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GIT for .NET developers

Part one

Stephen Weinrich | November 18, 2016

I’ve been a .NET developer since it was first released by Microsoft in 2002. From the days of Visual SourceSafe and then TFS (Team Foundation Server), source control has been pretty painful. Since the introduction of integrated Git support into the Visual Studio IDE, I've heard .NET developers complain about having to adopt a new source control tool. While Git may be new to the .NET community, it’s been around for over a decade. It’s also the preferred distributed source control choice for the open source community, which Microsoft is now a part of.

In this two-part series, we’ll explore using both the Visual Studio IDE and the GitBash Console.

Assuming you have Visual Studio 2013 or newer, go ahead and install GitBash for Windows—and let’s get started!

Creating a GitHub account and repository

There are many Git repository providers that we use at Slalom: VSO (Visual Studio Online), GitHub, BitBucket, GitLab, etc. For the purposes of this blog post, I’ll be using GitHub.

First, create a free GitHub account. Once you have an account, you can create a new repository here:

Create a new repository screenshot
  • Public vs. private repository: I selected public, because it's free. If you want to control access and protect your source code, you can select private and pay for it.

  • Initialize with a README.md file: I recommend adopting this, since it’ll provide a way for your development team to get instructions on setting up their local environments once they’ve downloaded your code from the repository. This file has its own wiki-style language known as Markdown.

  • Add .gitignore VisualStudio: This file is used to ignore certain files from being committed, such as those in the /bin or /obj folder. These shouldn’t be stored in source control since they’re constantly being recompiled. BitBucket has kindly provided an out-of-the-box template for Visual Studio projects, but feel free to edit and change this file as needed. You can read more about the .gitignore file here.

You now own your own repository hosted in GitHub. Mine looks like the image below:

New GitHug repository screenshot

I’ve highlighted the URL that represents the repository—you’ll use this next to do something in Git called cloning.


Cloning is creating an exact copy of the remote repository on your local machine. This is different from how TFS works, because it’s a copy of the entire repository history, not merely a copy of the files from the server. It contains the history of the code and branches currently on the server as well as the files—making it distributed, and enabling you to work offline.

Open up Visual Studio. Select connect under the GitHub tab in the Team Explorer and enter your GitHub credentials to sign in.

GitHub team explorer screenshot

Now it’s time to clone the repository to your local machine. Click on the clone link. Select the repository you’d like to clone and the local directory where you’d like to store the repository files. Once it’s copied successfully, it’ll appear in your Local Git Repositories section of the Team Explorer—Connect window.

GitHub team explorer screenshot

Using Windows Explorer, browse your local repository directory to see the README.md and .gitignore files previously specified. You’ll also notice a hidden ".git" directory. I’d advise not modifying the files in this folder, since they’re used by Git to control the repository.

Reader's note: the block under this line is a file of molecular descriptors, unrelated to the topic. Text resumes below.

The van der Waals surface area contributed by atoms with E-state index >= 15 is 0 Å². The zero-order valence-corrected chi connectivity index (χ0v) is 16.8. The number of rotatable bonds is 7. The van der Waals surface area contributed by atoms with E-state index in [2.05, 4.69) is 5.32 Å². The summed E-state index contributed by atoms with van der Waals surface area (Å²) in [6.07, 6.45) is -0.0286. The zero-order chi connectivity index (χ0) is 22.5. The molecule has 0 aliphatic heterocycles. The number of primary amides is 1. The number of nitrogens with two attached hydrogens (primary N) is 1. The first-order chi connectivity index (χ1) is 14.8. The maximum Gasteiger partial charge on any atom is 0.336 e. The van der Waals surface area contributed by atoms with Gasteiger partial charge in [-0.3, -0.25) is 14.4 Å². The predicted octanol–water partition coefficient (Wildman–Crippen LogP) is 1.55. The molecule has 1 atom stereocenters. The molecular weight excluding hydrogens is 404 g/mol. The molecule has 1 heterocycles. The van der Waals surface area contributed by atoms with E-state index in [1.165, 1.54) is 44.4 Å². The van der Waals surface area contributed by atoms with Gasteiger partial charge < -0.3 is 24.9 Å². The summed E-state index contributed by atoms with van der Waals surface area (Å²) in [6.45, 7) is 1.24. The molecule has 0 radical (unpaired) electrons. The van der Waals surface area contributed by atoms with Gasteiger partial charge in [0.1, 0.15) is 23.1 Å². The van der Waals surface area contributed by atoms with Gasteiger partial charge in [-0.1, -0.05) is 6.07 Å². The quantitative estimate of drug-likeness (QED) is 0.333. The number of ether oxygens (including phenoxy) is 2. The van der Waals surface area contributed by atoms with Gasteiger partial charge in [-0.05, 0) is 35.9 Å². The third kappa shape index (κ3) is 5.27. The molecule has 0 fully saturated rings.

Creating branches

Branching in Git is different than branching in TFS. In TFS, you branch and then check-in/check-out code from a server branch. Using Git, you’ll do everything on a local branch that you create based on a server branch, and other developers will do the same. There’s a concept of root branches, typically develop and master, often used to represent code still under development and production respectively. I recommend reading more about GitFlow as a potential branching strategy.

There’s a local branch and a remote or server branch (called origin by default). A branch called master under the remote/origin folder is on the GitHub server; the other "master" is on your local machine. Next, we’ll create a develop branch on your local machine and then publish it to the server.

GitHub branches screenshot

Right-click the Repository and select New Local Branch From… Enter develop as the new destination branch name, and select origin/master as the source branch. I’d recommend not checking Track remote branch. This will track changes made to develop and will automatically apply them to master. This is not ideal since we want to control changes, through code reviews, into the master branch. For some reason, Visual Studio will tick this box by default. Coincidentally, if you create a branch from local instead of origin, the check box won’t be there, which is our preference. The problem with creating new branches based on local branches is that they could be stale, so you need to remember to pull or sync before you create a new branch.

GitHub branches screenshot

Now that we have a develop branch on our local machine, we need to publish the branch to the server. Right-click develop and select publish. You’ll then see develop appear under the remotes/origin folder, indicating that it now exists on the server. Whenever you create a new branch locally, you’ll need to publish it before you can push changes to the server.

GitHub branches screenshot

You can now create branches based on existing root branches. If you navigate to your GitHub repository, you’ll see the new develop branch there: